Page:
Another hurdle is that the government does not have detention space for a large number of additional families. ICE has three “family residential centers” with a combined capacity of roughly 3,000 parents and children. With more than four times that many arriving each month, it is unclear where the government would hold all the parents who would opt to remain with their children.
But Trump said in his June 20 executive order halting family separations that the administration’s policy is to keep parents and children together, “including by detaining” them. In recent weeks, federal officials have taken steps to expand their ability to do that.
In addition to considering “binary choice” and other options, officials have proposed new rules that would allow them to withdraw from a 1997 federal court agreement that bars ICE from keeping children in custody for more than 20 days.
The rules would give ICE greater flexibility to expand family detention centers and potentially hold parents and children longer, though lawyers say this would be likely to end up in court.
Officials have also imposed production quotas on immigration judges and are searching for more ways to speed up the calendar in its courts to adjudicate cases more quickly.
Federal officials arguing for the tougher measures say the rising number of family crossings is a sign of asylum fraud. DHS Secretary Kirstjen Nielsen has blasted smugglers for charging migrants thousands of dollars to ferry them into the United States, knowing that “legal loopholes” will force the administration to release them pending a court hearing. Federal officials say released families are rarely deported.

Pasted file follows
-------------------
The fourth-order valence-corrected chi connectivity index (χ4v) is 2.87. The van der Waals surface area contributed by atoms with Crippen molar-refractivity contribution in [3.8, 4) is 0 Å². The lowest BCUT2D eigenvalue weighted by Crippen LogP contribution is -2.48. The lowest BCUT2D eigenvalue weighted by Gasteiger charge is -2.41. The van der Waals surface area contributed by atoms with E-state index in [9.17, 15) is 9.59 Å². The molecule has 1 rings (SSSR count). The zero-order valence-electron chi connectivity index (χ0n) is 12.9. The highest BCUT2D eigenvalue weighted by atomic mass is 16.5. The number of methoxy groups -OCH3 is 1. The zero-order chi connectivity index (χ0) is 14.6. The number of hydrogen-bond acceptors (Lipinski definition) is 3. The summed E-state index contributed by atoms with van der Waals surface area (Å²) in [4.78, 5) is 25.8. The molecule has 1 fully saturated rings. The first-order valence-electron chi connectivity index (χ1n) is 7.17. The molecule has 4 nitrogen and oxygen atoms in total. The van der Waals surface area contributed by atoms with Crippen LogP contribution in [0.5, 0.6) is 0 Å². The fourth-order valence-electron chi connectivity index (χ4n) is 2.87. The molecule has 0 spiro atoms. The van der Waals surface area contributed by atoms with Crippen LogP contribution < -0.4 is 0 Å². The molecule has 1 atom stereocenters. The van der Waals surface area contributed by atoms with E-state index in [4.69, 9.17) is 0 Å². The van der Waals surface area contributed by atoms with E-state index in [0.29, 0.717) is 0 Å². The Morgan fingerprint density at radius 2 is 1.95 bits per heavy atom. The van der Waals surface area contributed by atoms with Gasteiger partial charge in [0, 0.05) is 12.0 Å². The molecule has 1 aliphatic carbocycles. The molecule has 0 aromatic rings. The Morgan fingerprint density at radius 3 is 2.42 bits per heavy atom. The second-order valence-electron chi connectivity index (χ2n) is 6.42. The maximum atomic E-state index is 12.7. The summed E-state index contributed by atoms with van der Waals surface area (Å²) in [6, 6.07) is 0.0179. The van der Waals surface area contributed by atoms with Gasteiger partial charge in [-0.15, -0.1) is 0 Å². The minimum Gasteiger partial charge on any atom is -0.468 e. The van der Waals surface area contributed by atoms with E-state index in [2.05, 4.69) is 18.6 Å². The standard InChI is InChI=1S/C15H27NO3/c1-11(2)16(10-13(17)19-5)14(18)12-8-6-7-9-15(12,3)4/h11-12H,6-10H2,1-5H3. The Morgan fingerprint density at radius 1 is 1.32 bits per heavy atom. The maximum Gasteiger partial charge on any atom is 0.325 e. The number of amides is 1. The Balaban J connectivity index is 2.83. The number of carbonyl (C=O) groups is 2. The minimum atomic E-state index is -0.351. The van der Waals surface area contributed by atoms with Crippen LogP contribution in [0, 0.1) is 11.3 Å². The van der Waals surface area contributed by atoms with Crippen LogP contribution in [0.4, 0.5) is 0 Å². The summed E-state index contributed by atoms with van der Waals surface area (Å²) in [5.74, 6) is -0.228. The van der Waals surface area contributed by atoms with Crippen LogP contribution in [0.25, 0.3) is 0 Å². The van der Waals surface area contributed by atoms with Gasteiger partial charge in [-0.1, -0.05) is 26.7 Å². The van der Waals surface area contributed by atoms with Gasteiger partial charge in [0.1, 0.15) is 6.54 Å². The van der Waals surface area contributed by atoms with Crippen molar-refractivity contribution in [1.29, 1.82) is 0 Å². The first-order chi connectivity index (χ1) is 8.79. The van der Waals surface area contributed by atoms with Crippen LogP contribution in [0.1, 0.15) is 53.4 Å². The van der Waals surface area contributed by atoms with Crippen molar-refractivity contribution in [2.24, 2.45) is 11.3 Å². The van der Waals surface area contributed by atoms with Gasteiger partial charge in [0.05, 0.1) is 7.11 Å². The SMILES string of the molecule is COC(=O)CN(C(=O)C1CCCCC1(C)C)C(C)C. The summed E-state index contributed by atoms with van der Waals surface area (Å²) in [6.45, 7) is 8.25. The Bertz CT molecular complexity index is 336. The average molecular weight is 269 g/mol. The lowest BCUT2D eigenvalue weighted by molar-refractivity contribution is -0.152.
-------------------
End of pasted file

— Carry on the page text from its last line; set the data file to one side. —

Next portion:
Advocates for immigrants counter that asylum seekers are fleeing violence and acute poverty, mainly in Central America, and deserve to have a full hearing before an immigration judge.
“There is currently a crisis at our southern border,” DHS spokeswoman Katie Waldman said in a statement, adding, “DHS will continue to enforce the law humanely, and will continue to examine a range of options to secure our nation’s borders.”
In southern Arizona, so many families have crossed in the past 10 days that the government has been releasing them en masse to shelters and charities. A lack of available bus tickets has stranded hundreds of parents and children in Tucson, where they sleep on Red Cross cots in a church gymnasium.
At a Senate hearing Wednesday, Sen. John Kyl (R-Ariz.) told Nielsen that migrants were “flooding into the community” and that authorities there had “no ability to do anything about it.”
Nielsen said lawmakers needs to give DHS more latitude to hold families with children in detention until their cases can be fully adjudicated — a process that can take months or years because of huge court backlogs.
DHS officials have seen the biggest increase this year in families arriving from Guatemala, where smugglers called “coyotes” tell migrants they can avoid detention and deportation by bringing a child, according to some community leaders in that country.
On Friday, Nielsen called for a regional effort to combat smuggling and violence in the region and to “heighten our penalties for traffickers.”
“I think there’s more that we can do to hold them responsible, particularly those who traffic in children,” she said in a speech in Washington at the second Conference on Prosperity and Security in Central America.
More than 90,000 adults with children were caught at the southwest border in the first 11 months of fiscal 2018. The previous high for a single year was 77,600 in 2016.